Car Crash Victim Wakes Up After Almost 3 Decades in a Coma

Car Crash Victim Wakes Up After Almost 3 Decades in a Coma
An undated aerial photo of the exterior at Mafraq Hospital in Abu Dhabi, United Arab Emirates. (Courtesy of Ae7)

A mother from the United Arab Emirates (UAE) has revealed her experience of waking up from a coma in June 2018, nearly 30 years after suffering a major car accident.

Munira Abdulla, now 59, was involved in a car accident with a school bus back in 1991. The trauma left her with brain injuries so severe she fell into a comatose state.

However, nearly one year ago she regained consciousness in a German hospital room, surprising doctors who had basically lost hope she would ever recover from the crash.

Abdulla’s family members spoke for the first time about their ordeal and what they call a miracle that she is already able to answer questions and recite religious prayers.

“I never gave up on her because I always had a feeling that one day she will wake up,” Abdulla’s son Omar Webair, 32, told The National. “I was four when the accident happened, and we used to live in Al Ain (106 miles east of Abu Dhabi). That day, there was no bus at the school to take me home.”

It all started in 1991 when the woman, then 32, collected Webair from school and headed back home at about 4 p.m. local time.

On the way back, their car crashed into a school bus. Moments before the vehicles collided, Abdulla shielded Webair from the impact, sparing him from the brunt of the force and leaving him with just a bruise to the head.

“My mother was sitting with me in the back seat. When she saw the crash coming, she hugged me to protect me from the blow,” Webair said. “There were no mobile phones and we could not call an ambulance. She was left like that for hours.”

The woman was transported to a local hospital and then a London medical institute in the United Kingdom, suffering from severe brain trauma and unconsciousness. Despite their best efforts, doctors could not wake her.

Abdulla was sent back to a hospital in Al Ain where she stayed for the next few years. She was fed by tube and had physiotherapy to minimize muscle deterioration. Doctors did not think she would ever open her eyes again.

The coma did not stop Webair from walking several miles to visit and sit with his mother for many hours. He said that after a while, he was able to tell from the expression on Abdulla’s face and her body language whether she was in pain.

“To me, she was like gold. The more time passed by, the more valuable she became,” Webair said.

As he grew older, visiting Abdulla became more challenging, especially when he started to work. He still managed to find time to spend time with his mother.

“I never regretted it. I believe that, because of my support for her, God saved me from bigger troubles,” he said.

While Abdulla was in a coma, she spent several years in different hospitals. She was forced to move between medical institutions across the UAE due to health insurance limitations.

In April 2017, the Crown Prince Court heard about Abdulla’s situation and granted the family money for a comprehensive programme in Germany.

Webair was overwhelmed by the court’s generosity.

“We did not even ask for the grant. I am grateful to Sheikh Mohamed [bin Zayed, Crown Prince of Abu Dhabi] for that,” he said. “Our leaders are always supportive in such situations and we are thankful for it.”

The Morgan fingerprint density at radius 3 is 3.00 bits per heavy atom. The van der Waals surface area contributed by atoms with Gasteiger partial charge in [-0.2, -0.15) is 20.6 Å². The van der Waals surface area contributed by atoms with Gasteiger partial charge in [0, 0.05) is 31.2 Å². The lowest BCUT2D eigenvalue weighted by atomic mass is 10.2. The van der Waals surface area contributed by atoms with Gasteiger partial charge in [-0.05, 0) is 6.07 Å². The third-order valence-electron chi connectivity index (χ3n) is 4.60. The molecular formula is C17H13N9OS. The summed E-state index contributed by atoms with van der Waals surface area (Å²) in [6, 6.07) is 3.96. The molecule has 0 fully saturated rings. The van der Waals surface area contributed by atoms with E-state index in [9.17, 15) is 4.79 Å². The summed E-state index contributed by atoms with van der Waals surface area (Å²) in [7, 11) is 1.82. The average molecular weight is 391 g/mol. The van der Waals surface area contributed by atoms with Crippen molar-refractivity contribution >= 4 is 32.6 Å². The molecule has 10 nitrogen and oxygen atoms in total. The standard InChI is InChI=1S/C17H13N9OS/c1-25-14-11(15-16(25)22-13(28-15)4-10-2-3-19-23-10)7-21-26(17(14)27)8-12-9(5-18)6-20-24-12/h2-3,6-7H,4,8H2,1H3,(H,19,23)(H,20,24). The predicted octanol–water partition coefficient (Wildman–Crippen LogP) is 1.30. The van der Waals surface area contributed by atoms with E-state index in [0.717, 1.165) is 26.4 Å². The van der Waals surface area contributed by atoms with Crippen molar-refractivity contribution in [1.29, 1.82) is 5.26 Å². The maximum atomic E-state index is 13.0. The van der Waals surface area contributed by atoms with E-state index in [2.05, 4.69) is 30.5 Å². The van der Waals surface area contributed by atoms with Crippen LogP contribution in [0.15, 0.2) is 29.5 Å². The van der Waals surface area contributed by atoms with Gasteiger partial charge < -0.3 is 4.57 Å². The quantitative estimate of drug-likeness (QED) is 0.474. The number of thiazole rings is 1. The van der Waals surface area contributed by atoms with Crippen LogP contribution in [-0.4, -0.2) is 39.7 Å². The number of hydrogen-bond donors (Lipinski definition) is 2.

When Abdulla moved to Schoen Clinic in Bad Aibling, 39 miles southeast of Munich, her son noticed she was starting to wake up.

“I told the doctors I was expecting her to start talking again and they told me ‘you are running wild with your imagination. We are only doing rehabilitation to fix her quality of life,’” he said.

The following June, Abdulla started to move while Webair was in the middle of a heated argument.

“There was a misunderstanding in the hospital room and she sensed I was at risk, which caused her a shock,” he said. “She was making strange sounds and I kept calling the doctors to examine her. They said everything was normal.”

Three days later Webair, received a phone call from the person who he least expected.

“I woke up to the sound of someone calling my name. It was her. She was calling my name. I was flying with joy,” he said. “For years I have dreamt of this moment, and my name was the first word she said.”

Abdulla is now able to have a conversation with her family members.

“Now she can tell us where she is feeling pain, and I can have conversations with her if she is interested in the topic,” Webair said. “She sometimes wakes me up to recite prayers with her. She would give me the topic and once I start with the prayer she continues the lines.”

Abdulla is still recovering at Mafraq Hospital in Abu Dhabi.

“[She is] currently able to communicate in a very reasonable manner, especially in familiar situations,” a hospital spokesperson said.

Webair is thrilled with being able to speak with his mother again and urges others who have comatose loved ones not to give up hope.

“All those years, the doctors told me she was a hopeless case and that there was no point of the treatment I was seeking for her but, whenever in doubt, I put myself in her place and did whatever I could to improve her condition,” he said. “I shared her story to tell people not to lose hope on their loved ones. Don’t consider them dead when they are in such a state.”

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